Wei Ning “Winnie” Fang (方薇甯)

Foraminifera are single-celled, shell-building marine protist that have existed on Earth for hundreds of million years. Their calcite ‘tests’ (which you might have come across as ‘star-shaped sand’ on a tropical beach!) are an important archive in palaeoclimate research. This is because the calcification process records the environmental conditions in chemical signals recorded in the shell. This allows us to use these signals, such as ratios and stable isotopes of trace element in calcite, as climate ‘proxies’ making the fossil foraminifera preserved in marine sediments a great archive of the past climate conditions. However, powerful as these foraminiferal proxies are, our understanding of the underlying mechanisms that ‘record’ these archives is limited. We know, for example, that the biological processes controlling shell formation can have a major influence on the final signals that are recorded in the foraminiferal shells, but how do these influences alter our interpretation of palaeoclimate archives? How confident can we be in our proxies?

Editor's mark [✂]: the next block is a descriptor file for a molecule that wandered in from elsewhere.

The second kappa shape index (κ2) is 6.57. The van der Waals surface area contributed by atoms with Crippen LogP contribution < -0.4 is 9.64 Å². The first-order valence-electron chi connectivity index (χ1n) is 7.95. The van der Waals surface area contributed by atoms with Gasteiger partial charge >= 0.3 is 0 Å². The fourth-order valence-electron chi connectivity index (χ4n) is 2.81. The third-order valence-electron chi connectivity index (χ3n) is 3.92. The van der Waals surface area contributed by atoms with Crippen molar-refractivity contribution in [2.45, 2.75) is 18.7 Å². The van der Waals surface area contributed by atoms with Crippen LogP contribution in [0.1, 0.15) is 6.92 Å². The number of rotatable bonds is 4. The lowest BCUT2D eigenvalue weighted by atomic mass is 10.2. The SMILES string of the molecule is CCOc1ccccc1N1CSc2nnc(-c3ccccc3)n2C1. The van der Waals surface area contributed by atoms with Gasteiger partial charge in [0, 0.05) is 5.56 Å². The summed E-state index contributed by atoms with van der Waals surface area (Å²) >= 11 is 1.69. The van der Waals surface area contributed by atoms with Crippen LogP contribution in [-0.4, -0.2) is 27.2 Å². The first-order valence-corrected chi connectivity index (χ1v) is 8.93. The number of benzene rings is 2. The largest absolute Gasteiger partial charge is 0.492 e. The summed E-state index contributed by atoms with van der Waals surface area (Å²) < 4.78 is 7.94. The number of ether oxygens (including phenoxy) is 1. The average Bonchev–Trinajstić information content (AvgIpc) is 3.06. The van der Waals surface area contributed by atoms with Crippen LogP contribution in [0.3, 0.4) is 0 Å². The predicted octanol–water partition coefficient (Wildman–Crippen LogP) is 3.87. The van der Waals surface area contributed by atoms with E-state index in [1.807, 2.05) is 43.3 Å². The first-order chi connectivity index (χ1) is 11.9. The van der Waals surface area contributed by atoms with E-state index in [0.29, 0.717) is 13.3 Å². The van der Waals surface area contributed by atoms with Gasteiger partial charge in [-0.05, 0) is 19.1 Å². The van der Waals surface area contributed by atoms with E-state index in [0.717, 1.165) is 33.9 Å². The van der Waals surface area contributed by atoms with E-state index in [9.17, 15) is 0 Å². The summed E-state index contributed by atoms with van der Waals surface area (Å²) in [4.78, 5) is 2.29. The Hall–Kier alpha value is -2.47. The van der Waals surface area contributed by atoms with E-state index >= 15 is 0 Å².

To investigate this question, I am growing modern foraminifera in carefully controlled laboratory conditions to decipher the underlying mechanisms that influence our proxy archives. I collect foraminifera in the wild then take them back to the lab to grow under controlled conditions. This allows me to vary one environmental factor at a time, even to decouple those which would normally covary in natural ocean settings. This way, I can identify the important controls on each proxy system, and hopefully improve reconstructions of past climate. The proxies I am working on include N, Li and B in planktic foraminifera shells.